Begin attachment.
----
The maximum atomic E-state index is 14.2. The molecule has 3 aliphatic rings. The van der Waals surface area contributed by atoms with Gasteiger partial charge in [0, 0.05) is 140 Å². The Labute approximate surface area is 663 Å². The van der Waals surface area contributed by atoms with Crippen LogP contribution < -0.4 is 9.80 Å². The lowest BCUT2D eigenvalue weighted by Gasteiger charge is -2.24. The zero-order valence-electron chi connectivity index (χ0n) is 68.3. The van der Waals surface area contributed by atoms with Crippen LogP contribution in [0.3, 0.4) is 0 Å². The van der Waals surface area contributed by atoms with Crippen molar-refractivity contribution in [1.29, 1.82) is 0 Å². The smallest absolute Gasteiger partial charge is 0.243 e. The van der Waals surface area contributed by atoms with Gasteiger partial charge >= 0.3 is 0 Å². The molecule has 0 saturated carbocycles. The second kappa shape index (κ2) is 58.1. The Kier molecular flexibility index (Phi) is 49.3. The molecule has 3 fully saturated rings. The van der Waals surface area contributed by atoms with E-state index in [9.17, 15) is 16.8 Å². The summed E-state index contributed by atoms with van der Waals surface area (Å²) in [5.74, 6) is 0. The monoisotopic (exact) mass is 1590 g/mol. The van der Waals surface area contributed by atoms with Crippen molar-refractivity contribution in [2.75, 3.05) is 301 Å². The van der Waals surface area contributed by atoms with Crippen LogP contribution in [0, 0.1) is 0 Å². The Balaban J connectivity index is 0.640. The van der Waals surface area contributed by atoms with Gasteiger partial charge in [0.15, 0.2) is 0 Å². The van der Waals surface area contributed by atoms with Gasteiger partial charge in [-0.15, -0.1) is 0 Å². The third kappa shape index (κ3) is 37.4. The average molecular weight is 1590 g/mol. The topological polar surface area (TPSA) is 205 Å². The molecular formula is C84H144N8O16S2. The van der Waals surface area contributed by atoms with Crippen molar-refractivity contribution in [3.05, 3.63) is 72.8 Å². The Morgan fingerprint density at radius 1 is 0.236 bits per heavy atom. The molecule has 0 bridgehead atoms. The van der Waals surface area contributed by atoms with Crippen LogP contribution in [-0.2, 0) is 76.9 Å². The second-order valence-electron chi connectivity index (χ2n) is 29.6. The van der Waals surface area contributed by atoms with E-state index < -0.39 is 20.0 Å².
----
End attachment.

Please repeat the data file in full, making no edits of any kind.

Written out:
The maximum atomic E-state index is 14.2. The molecule has 3 aliphatic rings. The van der Waals surface area contributed by atoms with Gasteiger partial charge in [0, 0.05) is 140 Å². The Labute approximate surface area is 663 Å². The van der Waals surface area contributed by atoms with Crippen LogP contribution < -0.4 is 9.80 Å². The lowest BCUT2D eigenvalue weighted by Gasteiger charge is -2.24. The zero-order valence-electron chi connectivity index (χ0n) is 68.3. The van der Waals surface area contributed by atoms with Crippen LogP contribution in [0.3, 0.4) is 0 Å². The van der Waals surface area contributed by atoms with Crippen molar-refractivity contribution in [1.29, 1.82) is 0 Å². The smallest absolute Gasteiger partial charge is 0.243 e. The van der Waals surface area contributed by atoms with Gasteiger partial charge >= 0.3 is 0 Å². The molecule has 0 saturated carbocycles. The second kappa shape index (κ2) is 58.1. The Kier molecular flexibility index (Phi) is 49.3. The molecule has 3 fully saturated rings. The van der Waals surface area contributed by atoms with E-state index in [9.17, 15) is 16.8 Å². The summed E-state index contributed by atoms with van der Waals surface area (Å²) in [5.74, 6) is 0. The monoisotopic (exact) mass is 1590 g/mol. The van der Waals surface area contributed by atoms with Crippen molar-refractivity contribution in [2.75, 3.05) is 301 Å². The van der Waals surface area contributed by atoms with Crippen LogP contribution in [0, 0.1) is 0 Å². The Balaban J connectivity index is 0.640. The van der Waals surface area contributed by atoms with Gasteiger partial charge in [0.15, 0.2) is 0 Å². The van der Waals surface area contributed by atoms with Gasteiger partial charge in [-0.15, -0.1) is 0 Å². The third kappa shape index (κ3) is 37.4. The average molecular weight is 1590 g/mol. The topological polar surface area (TPSA) is 205 Å². The molecular formula is C84H144N8O16S2. The van der Waals surface area contributed by atoms with Crippen molar-refractivity contribution in [3.05, 3.63) is 72.8 Å². The Morgan fingerprint density at radius 1 is 0.236 bits per heavy atom. The molecule has 0 bridgehead atoms. The van der Waals surface area contributed by atoms with Crippen LogP contribution in [-0.2, 0) is 76.9 Å². The second-order valence-electron chi connectivity index (χ2n) is 29.6. The van der Waals surface area contributed by atoms with E-state index < -0.39 is 20.0 Å².